Tapeworms

General Characteristics:                  

                                                                                       
multicellular                                                                
eukaryotic                                    
heterotrophic
motile
hermaphrodites
    

    Tapeworms are members of the Phylum Platyhelminthes and the Class Cestoda.  Some other examples of organisms in the same phylum are planarian and flukes.  The common name for tapeworms is flatworms.

    Tapeworms are heterotrophic.  This means they live on other living things in which they depend on for food.  They cannot feed, digest and eliminate undigested particles of food simultaneously.  Muscular contractions in the upper end of the gut of tapeworms cause a strong sucking force by which the tapeworms ingest their food into small bits.  The gut is branched and extends throughout the body, functioning in both digestion and transport of food.  The cells that line the gut engulf most of the food particles by phagocyctosis.  Tapeworms lack digestive systems; they absorb food directly through their body walls.  They attach themselves to the intestine wall where they are bathed by dissolved nutrients. 

    Tapeworms are sessile, which means they cannot move on their own.

    Tapeworms have a tough outer covering that protects against the host's digestive juices.

    The tapeworms have long, flat bodies that are divided into three sections:  the scolex, the neck and the proglottid.  The scolex contains several suckers and may have hooks.  Each proglottid contains a complete set of male and female reproductive organs that produce sex cells.  Proglottids are formed in the section at the base of the neck, with the maturing ones moving farther back as new ones are formed in front of them.  The proglottids near the end of the body form mature eggs.  As these eggs are fertilized, the zygotes in the very last segment begin to differentiate and these segments become filled with embryos.  These embryos, each surrounded by a shell, emerge from the proglottid.  They emerge through either a pore or the ruptured body wall.  The embryos  leave their host with the feces and are deposited in water, on leaves or in other places from which they may be picked up by another animal.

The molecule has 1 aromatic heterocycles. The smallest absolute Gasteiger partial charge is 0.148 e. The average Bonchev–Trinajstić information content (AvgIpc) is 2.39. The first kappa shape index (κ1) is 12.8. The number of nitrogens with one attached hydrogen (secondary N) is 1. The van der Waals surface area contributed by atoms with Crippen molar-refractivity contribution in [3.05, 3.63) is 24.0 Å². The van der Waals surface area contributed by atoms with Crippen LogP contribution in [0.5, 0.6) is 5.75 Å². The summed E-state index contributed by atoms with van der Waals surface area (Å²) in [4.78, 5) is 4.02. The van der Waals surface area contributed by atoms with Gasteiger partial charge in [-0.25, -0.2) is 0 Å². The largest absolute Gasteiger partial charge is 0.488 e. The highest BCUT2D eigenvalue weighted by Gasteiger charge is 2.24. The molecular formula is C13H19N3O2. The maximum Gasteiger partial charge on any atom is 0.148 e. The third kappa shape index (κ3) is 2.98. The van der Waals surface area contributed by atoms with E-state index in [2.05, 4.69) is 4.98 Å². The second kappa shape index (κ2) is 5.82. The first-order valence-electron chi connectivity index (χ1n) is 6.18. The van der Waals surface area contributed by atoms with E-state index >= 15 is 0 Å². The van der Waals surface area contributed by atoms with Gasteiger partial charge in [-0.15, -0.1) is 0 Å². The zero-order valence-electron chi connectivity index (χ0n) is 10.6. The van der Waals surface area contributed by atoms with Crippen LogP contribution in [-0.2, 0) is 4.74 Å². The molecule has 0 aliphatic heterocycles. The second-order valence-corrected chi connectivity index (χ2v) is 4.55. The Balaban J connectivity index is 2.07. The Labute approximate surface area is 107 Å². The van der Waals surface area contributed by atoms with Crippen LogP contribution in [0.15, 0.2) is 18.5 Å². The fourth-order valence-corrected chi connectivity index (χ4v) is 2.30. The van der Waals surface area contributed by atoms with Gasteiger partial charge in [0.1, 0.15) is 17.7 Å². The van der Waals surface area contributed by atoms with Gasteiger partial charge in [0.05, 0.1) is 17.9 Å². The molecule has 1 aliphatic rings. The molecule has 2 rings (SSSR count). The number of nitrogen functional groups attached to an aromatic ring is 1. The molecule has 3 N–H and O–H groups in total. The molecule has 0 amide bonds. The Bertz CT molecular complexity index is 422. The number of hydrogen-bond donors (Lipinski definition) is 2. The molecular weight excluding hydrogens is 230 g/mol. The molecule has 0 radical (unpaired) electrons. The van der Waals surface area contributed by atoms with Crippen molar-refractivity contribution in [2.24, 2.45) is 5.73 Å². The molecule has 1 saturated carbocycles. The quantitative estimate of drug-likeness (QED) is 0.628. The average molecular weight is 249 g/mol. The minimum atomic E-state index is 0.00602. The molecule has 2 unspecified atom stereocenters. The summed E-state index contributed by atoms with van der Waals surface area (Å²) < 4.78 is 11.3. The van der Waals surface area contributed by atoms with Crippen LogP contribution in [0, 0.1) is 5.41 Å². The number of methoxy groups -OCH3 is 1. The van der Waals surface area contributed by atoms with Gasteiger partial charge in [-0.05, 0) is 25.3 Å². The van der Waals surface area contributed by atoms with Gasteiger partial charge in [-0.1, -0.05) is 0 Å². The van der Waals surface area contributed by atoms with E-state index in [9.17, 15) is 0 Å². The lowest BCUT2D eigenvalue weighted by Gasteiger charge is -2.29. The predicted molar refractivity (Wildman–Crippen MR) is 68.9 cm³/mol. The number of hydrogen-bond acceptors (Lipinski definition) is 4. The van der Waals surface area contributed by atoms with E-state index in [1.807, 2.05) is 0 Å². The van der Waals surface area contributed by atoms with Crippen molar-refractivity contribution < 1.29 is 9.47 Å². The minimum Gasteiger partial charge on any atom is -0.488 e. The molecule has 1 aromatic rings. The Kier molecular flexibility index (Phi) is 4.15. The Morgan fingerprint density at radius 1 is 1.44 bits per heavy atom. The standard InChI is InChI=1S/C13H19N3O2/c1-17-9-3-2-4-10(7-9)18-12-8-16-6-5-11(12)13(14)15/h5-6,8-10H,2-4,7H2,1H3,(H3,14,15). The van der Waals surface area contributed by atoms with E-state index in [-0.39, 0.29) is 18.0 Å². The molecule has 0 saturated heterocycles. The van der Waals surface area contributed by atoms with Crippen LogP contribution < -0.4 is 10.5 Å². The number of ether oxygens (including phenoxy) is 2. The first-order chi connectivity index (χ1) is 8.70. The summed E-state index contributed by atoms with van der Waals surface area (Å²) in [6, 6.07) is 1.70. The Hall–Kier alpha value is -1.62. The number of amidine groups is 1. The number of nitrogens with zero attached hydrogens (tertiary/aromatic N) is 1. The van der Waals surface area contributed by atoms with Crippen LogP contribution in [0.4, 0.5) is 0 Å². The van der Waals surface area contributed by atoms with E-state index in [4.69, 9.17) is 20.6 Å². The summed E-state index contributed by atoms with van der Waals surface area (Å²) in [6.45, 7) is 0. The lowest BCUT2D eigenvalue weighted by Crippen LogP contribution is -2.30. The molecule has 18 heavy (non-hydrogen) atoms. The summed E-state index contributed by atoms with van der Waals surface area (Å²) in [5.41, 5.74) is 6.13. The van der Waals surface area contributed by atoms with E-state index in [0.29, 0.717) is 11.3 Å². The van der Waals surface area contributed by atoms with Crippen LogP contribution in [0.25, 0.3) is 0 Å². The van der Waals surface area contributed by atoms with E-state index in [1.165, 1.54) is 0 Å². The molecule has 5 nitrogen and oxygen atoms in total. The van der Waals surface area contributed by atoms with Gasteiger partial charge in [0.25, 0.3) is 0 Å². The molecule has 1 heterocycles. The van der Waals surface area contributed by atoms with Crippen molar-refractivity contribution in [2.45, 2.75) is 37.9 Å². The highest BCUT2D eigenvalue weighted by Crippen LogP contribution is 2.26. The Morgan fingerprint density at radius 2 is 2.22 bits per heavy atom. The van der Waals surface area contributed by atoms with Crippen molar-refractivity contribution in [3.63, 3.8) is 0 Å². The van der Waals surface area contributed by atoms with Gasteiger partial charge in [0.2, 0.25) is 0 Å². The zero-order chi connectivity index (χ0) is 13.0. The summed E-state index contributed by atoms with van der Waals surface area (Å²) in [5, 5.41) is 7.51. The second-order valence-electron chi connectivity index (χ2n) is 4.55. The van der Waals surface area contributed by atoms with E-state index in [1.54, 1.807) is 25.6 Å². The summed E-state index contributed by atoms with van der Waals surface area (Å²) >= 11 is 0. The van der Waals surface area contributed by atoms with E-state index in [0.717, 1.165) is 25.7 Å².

Tapeworms lack circulatory systems which transport oxygen and food molecules in higher organisms.  

    The tapeworm excretes its waste directly from the gut but also by means of a network of fine tubules that has ciliated flame cells on the side branches.  Their nervous system is simple.

    Some interesting facts:  

Eye spots enable the tapeworm to distinguish light from dark; the worms move away from strong light. 
They have a ribbon-like body that may be up to 9 m (30ft) in length.  
At least 125 million humans are infected with the tapeworm disease. 
When a single individual is divided into two or more parts, each part can regenerate an entire new tapeworm.
Tapeworms can infect all kinds of mammals.
To kill the tapeworm disease, you can use a treatment called quinacine hydrochloride (Atabrine) or niclosamide.

        Economic importance:  Food source, labor recreation.

    To view larger picture of tapeworm, click on an image below.

 hymen_scolex.jpg (6848 bytes)        aduo2.jpg (5946 bytes)       hymen_eggs.jpg (7241 bytes)

    For more information on the tapeworm, go to the World of Science Web site.

    Bibliography:

    Raven, Peter H.  and Johnson, George B.  1992.  Biology Third Edition.  Mosby Year-Book Inc:  St.  Louis, Missouri.

    The Canadian Encyclopedia Plus Copyright.  1996.  McClelland and Stewart Inc. (CD ROM), Parasites.